Early to mid nineties: Some Disney fare, popular box office things.

Late Nineties: creation (or in on ground floor of) a franchisey thing. Maybe direct the first one and exec produce the sequels.

Early to mid 200's: the TV business gets launched and I flutter between "godfathering" projects under my banner and directing whatever big-budget star driven vehicle I choose. One every two years, I should think.

Now: at 45, a moment of clarity comes to me. I can no longer pursue the soulless endeavors that my career has forced me to focus on. I want to make a "little movie"...about a family, say, in the Bronx. No big special effects, no franchise stuff, not even any major "set piece" scenes. Just a movie about life in a middle-class family, the dreams and desires, the thwarted ambitions and the mistakes of the past, and how we are all forced to face who we are at some point in life.

That movie, of course, would have been "City Island". And I did get to make it. I just skipped the millionaire stuff in between. But screw it. Life is long. Once, many moons ago, Alan Parker (and where the hell is he these days?) came to the AFI and did a seminar. His advice to the students was to not listen to people who say you should start by making money for studios because then "they" will let you make what you want. "If you make them money, they'll never let you stop'", he said. "Start by making what you really want to make. Get rich later." ( If you think that sounds candid, watch the below interview with Parker and listen to him discuss his own film "Pink Floyd's The Wall". I believe the operative phrase is 'utter tosh'. And he's the fucking director.) Apparently I was listening when AP offered up this bit of wisdom and I have spent the last twenty years doing what I've wanted to do. So in a stunning reversal I've decided to finally take these meetings seriously and get rich. Look, there are only so many movies made a year and somebody has to direct each one of them. (Unless you're Soderbergh and you direct every other one of the them.) So for my next twenty years I intend to do the very thing that conventional wisdom (not Alan Parker) would say I should have done with my first twenty years. And for the twenty years after that I plan to revert to complete infantilism, reliving my actual first twenty years on the planet well into my doddering eighties.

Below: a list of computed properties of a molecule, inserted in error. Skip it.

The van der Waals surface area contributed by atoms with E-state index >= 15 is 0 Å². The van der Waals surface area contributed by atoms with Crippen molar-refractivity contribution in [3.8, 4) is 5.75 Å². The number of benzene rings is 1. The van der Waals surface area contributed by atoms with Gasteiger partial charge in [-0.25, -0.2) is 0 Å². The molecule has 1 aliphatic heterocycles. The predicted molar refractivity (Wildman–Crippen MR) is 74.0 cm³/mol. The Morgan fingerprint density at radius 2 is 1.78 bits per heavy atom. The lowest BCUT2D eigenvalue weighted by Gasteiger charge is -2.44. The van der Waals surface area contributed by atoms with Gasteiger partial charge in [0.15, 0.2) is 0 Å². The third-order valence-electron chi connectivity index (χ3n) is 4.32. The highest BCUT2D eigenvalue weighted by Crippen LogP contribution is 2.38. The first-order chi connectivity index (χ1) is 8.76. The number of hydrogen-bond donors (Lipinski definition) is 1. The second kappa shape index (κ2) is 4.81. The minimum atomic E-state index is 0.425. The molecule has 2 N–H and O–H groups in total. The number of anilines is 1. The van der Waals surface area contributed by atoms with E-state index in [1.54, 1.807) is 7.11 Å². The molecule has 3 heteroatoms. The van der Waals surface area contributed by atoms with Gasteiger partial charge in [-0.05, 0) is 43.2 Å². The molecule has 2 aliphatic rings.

But if anyone has any ideas for that elusive "franchisey" thing...

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  1. Dear Raymond:

    You are not allowed to make a movie based on a childhood toy. No movies based on TinkerToys, Magic Eight Balls, Action Jackson, etc.

    You are also not allowed to make a movie based on something you or I might have watched on television in the mid-1970's. No Kojak movie, no Fantasy Island "reboot".

    If you violate these ethos, the ghosts of Robert Altman and Billy Wilder will come back to haunt you.

    God knows you have the right to cash in on your considerable momentum. After all, you have a wife and kid to support. Just tiptoe carefully, my friend.


  2. I just read online that there is a film in development based on the "Rollercoaster Tycoon" computer game. Raymond, you are not allowed to make that movie either.